Of course, the lies perpetuated by such films are that women are the ones with commitment issues and it’s the men who get emotionally attached. Nothing could be further from the truth. Women are emotional nurturers. We are receivers. Men are physically stimulated. They are givers. Women are exponentially more likely to attach emotional value to sex — which is exactly why we have an innate need to be pursued. The “casual sex for all” message serves to perpetuate the idea for young women that if we can’t engage in casual relations we’re doing something wrong — we aren’t “empowered.”

Young college women are feeling a lot of pressure to “perform.” If a girl doesn’t want to have a one-night stand or engage in other sexual acts with her horny college acquaintance, he can easily find another more “empowered” woman who will. On the flip side, men aren’t required to earn these privileges anymore and are thus more likely to move on once they have sampled the wares, so to speak.

My mother-in-law always says, “A man needs to hunt.” Well, expectations change. While men used to be expected to wait for sex, women are now expected to provide sex up front before a relationship can go further — and men can abandon the hunt. These days the erstwhile hunters are more likely to be like captive zoo animals. Their survival skills have been dulled as they lazily wait to be fed by young women who have been sold a bill of goods: Sex is only a physical act, and the only way for young women to prove they are strong and in control is to have as much of it as possible.

If you think I’m being old-fashioned and alarmist, please observe every relationship between men and women in every movie you watch for the next few months. I tell the truth.

I say all this to illustrate that the hookup culture leads to confusion with ripple effects throughout our society. Suddenly, all kinds of mixed messages are being sent regarding an act that is meant to nurture relationships and facilitate the building of families. Those mixed messages end up leading to less freedom, not more.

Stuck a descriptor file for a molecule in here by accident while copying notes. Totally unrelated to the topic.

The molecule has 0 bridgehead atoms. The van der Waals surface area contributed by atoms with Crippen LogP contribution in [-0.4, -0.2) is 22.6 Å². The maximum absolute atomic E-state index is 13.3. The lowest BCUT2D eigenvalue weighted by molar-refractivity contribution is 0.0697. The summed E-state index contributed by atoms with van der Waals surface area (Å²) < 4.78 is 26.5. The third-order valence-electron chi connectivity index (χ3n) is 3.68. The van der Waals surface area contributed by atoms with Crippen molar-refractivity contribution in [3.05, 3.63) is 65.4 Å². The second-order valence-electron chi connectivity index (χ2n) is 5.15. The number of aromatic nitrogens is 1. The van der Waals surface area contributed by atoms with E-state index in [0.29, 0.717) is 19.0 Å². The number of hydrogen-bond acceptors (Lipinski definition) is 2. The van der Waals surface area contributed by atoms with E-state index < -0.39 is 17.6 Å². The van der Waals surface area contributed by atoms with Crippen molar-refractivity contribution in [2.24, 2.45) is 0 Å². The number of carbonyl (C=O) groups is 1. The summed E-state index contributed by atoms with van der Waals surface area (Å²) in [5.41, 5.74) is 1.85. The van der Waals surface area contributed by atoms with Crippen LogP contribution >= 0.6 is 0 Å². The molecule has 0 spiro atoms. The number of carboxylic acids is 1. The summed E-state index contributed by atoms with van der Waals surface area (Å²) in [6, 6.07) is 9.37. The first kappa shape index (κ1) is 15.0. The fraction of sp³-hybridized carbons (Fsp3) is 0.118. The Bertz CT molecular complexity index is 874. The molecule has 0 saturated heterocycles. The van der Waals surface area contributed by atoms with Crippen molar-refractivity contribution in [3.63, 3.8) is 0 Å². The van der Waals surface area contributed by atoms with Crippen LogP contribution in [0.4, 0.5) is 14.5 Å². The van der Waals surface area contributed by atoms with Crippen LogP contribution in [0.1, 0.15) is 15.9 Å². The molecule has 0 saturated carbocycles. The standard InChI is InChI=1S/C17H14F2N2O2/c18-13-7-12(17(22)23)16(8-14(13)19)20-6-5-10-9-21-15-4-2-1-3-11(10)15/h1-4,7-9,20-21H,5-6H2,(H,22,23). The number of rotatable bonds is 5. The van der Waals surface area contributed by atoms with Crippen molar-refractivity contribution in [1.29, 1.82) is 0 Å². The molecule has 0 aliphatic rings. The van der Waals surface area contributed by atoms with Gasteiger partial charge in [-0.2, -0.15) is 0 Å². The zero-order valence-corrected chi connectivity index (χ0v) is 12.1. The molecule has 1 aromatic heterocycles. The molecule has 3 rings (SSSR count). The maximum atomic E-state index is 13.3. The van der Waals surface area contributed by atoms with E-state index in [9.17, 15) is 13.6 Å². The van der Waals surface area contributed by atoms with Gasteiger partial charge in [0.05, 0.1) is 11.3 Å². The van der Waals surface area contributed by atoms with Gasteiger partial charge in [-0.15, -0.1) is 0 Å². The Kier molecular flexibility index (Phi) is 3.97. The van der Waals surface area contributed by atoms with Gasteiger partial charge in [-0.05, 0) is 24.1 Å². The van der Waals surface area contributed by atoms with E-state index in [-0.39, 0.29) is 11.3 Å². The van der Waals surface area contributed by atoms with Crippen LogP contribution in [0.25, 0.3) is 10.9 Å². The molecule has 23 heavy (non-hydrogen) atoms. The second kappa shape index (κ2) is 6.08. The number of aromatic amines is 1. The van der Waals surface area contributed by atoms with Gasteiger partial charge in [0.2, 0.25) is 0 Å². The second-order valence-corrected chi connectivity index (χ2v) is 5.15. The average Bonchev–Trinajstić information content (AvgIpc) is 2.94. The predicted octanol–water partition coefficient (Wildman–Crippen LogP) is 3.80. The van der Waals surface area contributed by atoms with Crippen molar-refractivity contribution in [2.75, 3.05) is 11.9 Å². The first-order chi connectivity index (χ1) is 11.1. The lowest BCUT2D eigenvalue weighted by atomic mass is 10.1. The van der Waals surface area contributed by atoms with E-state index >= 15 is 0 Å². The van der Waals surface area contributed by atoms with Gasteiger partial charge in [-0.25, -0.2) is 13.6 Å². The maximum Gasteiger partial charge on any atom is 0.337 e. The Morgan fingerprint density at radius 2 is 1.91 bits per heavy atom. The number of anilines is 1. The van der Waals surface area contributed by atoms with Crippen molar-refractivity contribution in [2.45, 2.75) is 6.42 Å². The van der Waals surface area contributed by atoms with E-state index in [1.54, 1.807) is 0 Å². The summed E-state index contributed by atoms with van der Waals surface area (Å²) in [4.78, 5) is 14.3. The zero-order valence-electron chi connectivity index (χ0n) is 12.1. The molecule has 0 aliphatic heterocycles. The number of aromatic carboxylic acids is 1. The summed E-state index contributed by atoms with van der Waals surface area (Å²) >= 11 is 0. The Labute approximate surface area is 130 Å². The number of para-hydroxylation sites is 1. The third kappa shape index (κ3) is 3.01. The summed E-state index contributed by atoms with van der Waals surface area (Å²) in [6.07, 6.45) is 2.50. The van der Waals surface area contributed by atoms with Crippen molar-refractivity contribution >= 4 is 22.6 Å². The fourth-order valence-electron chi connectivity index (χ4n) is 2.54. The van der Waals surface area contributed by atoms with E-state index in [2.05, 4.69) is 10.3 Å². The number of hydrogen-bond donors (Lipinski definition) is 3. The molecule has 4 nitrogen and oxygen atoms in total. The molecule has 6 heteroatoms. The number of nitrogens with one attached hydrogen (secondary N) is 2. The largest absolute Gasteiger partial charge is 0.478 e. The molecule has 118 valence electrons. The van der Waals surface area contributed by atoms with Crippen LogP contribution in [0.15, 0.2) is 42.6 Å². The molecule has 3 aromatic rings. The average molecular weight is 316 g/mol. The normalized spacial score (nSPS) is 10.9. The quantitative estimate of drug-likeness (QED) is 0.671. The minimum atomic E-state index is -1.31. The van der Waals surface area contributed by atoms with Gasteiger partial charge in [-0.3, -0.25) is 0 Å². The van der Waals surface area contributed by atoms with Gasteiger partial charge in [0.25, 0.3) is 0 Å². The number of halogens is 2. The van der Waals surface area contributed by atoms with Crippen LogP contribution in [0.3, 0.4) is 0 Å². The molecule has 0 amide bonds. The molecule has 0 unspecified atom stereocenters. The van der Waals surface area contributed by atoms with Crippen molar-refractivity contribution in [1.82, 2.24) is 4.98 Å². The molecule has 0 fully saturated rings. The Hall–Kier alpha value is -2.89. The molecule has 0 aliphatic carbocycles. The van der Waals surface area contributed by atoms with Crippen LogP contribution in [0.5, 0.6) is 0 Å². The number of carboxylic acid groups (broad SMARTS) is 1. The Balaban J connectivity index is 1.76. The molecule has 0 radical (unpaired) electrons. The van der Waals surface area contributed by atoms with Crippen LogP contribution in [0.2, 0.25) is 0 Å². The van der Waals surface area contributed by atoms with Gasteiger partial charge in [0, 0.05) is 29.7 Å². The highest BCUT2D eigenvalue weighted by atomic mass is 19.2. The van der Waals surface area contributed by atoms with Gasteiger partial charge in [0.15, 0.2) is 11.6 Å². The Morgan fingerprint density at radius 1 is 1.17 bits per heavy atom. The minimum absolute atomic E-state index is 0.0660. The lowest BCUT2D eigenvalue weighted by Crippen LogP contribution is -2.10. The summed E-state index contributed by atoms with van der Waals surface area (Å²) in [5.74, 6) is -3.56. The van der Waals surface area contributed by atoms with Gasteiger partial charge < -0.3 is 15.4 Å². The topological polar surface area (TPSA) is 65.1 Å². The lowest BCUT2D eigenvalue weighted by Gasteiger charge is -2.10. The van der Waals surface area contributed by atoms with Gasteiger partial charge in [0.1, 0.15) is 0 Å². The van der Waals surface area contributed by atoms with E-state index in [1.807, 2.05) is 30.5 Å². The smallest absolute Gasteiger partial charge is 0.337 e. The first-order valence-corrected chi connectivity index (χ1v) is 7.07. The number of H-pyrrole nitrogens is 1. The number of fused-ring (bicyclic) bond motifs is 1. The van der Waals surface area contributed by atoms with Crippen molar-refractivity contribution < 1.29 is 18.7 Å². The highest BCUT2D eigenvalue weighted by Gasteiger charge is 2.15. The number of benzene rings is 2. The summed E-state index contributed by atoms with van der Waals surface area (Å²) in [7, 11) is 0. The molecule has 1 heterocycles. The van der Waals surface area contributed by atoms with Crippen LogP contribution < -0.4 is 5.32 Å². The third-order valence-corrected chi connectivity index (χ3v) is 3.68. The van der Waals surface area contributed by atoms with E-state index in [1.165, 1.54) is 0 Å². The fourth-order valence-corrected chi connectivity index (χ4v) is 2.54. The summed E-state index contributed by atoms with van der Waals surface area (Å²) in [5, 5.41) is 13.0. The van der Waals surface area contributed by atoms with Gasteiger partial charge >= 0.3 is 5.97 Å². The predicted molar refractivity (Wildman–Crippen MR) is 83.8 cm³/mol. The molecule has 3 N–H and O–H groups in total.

No longer are men and women free to fulfill their natural gender roles, or delight in the unique relationship each individual has to those roles. Now we are expected to deny those roles. Free love, safe love, shame-free love have led to no love — just sex. Just sex has led to a culture that now has an embedded disrespect for what is meant to be an edifying act. That embedded disrespect has now led to the need for actual laws to be put in place to “protect” those engaging in sexual activity.

It used to be sex wasn’t an automatic expectation between dating partners. There was no need for “consent laws,” because consent was marriage, or at least an engagement. Respect — for oneself, for each other, for the natures of men and women — was all the protection that was needed.

Funny how all this “free sex” has led to nothing but more laws and more government intrusion. Not to mention the personal and physical consequences of having multiple sexual partners in a short amount of time. Doesn’t sound so free to me.

My notions of sex, love and marriage may seem quite antiquated in today’s America, but at least my husband and I don’t need a phone app or a written contract every time we want to make love. We are free to enjoy all the benefits of sexual relations without the stresses of STDs, unwanted pregnancies or future rape allegations.

Sounds like true sexual freedom to me. And we didn’t even need a lawyer.

Kira Davis is a blogger, stay-at-home mom and scotch enthusiast. Twitter: @KiraAynDavis